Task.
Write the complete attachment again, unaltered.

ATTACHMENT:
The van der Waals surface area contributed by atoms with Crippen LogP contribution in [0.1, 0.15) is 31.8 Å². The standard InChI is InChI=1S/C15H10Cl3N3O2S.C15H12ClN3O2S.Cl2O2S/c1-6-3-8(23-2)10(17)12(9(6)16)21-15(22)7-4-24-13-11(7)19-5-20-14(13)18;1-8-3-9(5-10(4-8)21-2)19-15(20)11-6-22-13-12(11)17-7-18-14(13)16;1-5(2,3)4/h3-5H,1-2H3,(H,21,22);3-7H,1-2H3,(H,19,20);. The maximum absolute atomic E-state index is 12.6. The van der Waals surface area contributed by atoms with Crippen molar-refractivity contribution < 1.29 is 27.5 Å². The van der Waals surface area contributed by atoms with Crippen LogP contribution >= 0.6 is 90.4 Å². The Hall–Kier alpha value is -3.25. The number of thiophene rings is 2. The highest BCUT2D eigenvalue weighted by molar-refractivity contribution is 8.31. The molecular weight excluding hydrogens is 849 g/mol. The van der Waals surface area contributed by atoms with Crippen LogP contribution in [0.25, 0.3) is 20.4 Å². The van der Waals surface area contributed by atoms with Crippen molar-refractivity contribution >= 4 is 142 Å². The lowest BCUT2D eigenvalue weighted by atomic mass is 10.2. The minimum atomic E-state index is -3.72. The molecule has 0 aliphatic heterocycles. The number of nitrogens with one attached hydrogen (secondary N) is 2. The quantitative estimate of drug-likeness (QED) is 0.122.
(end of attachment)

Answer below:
The van der Waals surface area contributed by atoms with Crippen LogP contribution in [0.1, 0.15) is 31.8 Å². The standard InChI is InChI=1S/C15H10Cl3N3O2S.C15H12ClN3O2S.Cl2O2S/c1-6-3-8(23-2)10(17)12(9(6)16)21-15(22)7-4-24-13-11(7)19-5-20-14(13)18;1-8-3-9(5-10(4-8)21-2)19-15(20)11-6-22-13-12(11)17-7-18-14(13)16;1-5(2,3)4/h3-5H,1-2H3,(H,21,22);3-7H,1-2H3,(H,19,20);. The maximum absolute atomic E-state index is 12.6. The van der Waals surface area contributed by atoms with Crippen molar-refractivity contribution < 1.29 is 27.5 Å². The van der Waals surface area contributed by atoms with Crippen LogP contribution >= 0.6 is 90.4 Å². The Hall–Kier alpha value is -3.25. The number of thiophene rings is 2. The highest BCUT2D eigenvalue weighted by molar-refractivity contribution is 8.31. The molecular weight excluding hydrogens is 849 g/mol. The van der Waals surface area contributed by atoms with Crippen LogP contribution in [0.25, 0.3) is 20.4 Å². The van der Waals surface area contributed by atoms with Crippen molar-refractivity contribution >= 4 is 142 Å². The lowest BCUT2D eigenvalue weighted by atomic mass is 10.2. The minimum atomic E-state index is -3.72. The molecule has 0 aliphatic heterocycles. The number of nitrogens with one attached hydrogen (secondary N) is 2. The quantitative estimate of drug-likeness (QED) is 0.122.